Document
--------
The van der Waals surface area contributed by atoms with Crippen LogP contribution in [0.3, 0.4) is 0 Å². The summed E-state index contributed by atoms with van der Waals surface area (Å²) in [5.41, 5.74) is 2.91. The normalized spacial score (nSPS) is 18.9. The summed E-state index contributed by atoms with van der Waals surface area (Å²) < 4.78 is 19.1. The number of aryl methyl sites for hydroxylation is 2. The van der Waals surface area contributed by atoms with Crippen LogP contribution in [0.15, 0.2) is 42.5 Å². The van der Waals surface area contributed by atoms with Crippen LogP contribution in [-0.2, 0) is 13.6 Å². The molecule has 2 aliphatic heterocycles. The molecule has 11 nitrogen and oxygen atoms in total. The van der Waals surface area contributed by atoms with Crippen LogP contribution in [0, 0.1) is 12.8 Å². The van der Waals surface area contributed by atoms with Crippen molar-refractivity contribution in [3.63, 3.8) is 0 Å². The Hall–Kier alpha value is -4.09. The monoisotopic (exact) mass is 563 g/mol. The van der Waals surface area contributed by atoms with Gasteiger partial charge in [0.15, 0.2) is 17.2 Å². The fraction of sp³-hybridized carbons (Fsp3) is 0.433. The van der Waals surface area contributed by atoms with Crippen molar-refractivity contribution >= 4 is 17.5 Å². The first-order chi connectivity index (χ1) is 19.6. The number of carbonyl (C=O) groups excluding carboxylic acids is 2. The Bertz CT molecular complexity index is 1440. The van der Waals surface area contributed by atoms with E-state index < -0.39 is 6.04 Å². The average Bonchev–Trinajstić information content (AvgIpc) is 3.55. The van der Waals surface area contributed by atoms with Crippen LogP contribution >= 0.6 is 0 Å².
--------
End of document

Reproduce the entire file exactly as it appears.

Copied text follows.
The van der Waals surface area contributed by atoms with Crippen LogP contribution in [0.3, 0.4) is 0 Å². The summed E-state index contributed by atoms with van der Waals surface area (Å²) in [5.41, 5.74) is 2.91. The normalized spacial score (nSPS) is 18.9. The summed E-state index contributed by atoms with van der Waals surface area (Å²) < 4.78 is 19.1. The number of aryl methyl sites for hydroxylation is 2. The van der Waals surface area contributed by atoms with Crippen LogP contribution in [0.15, 0.2) is 42.5 Å². The van der Waals surface area contributed by atoms with Crippen LogP contribution in [-0.2, 0) is 13.6 Å². The molecule has 2 aliphatic heterocycles. The molecule has 11 nitrogen and oxygen atoms in total. The van der Waals surface area contributed by atoms with Crippen LogP contribution in [0, 0.1) is 12.8 Å². The van der Waals surface area contributed by atoms with Crippen molar-refractivity contribution in [3.63, 3.8) is 0 Å². The Hall–Kier alpha value is -4.09. The monoisotopic (exact) mass is 563 g/mol. The van der Waals surface area contributed by atoms with Gasteiger partial charge in [0.15, 0.2) is 17.2 Å². The fraction of sp³-hybridized carbons (Fsp3) is 0.433. The van der Waals surface area contributed by atoms with Crippen molar-refractivity contribution >= 4 is 17.5 Å². The first-order chi connectivity index (χ1) is 19.6. The number of carbonyl (C=O) groups excluding carboxylic acids is 2. The Bertz CT molecular complexity index is 1440. The van der Waals surface area contributed by atoms with E-state index < -0.39 is 6.04 Å². The average Bonchev–Trinajstić information content (AvgIpc) is 3.55. The van der Waals surface area contributed by atoms with Crippen LogP contribution >= 0.6 is 0 Å².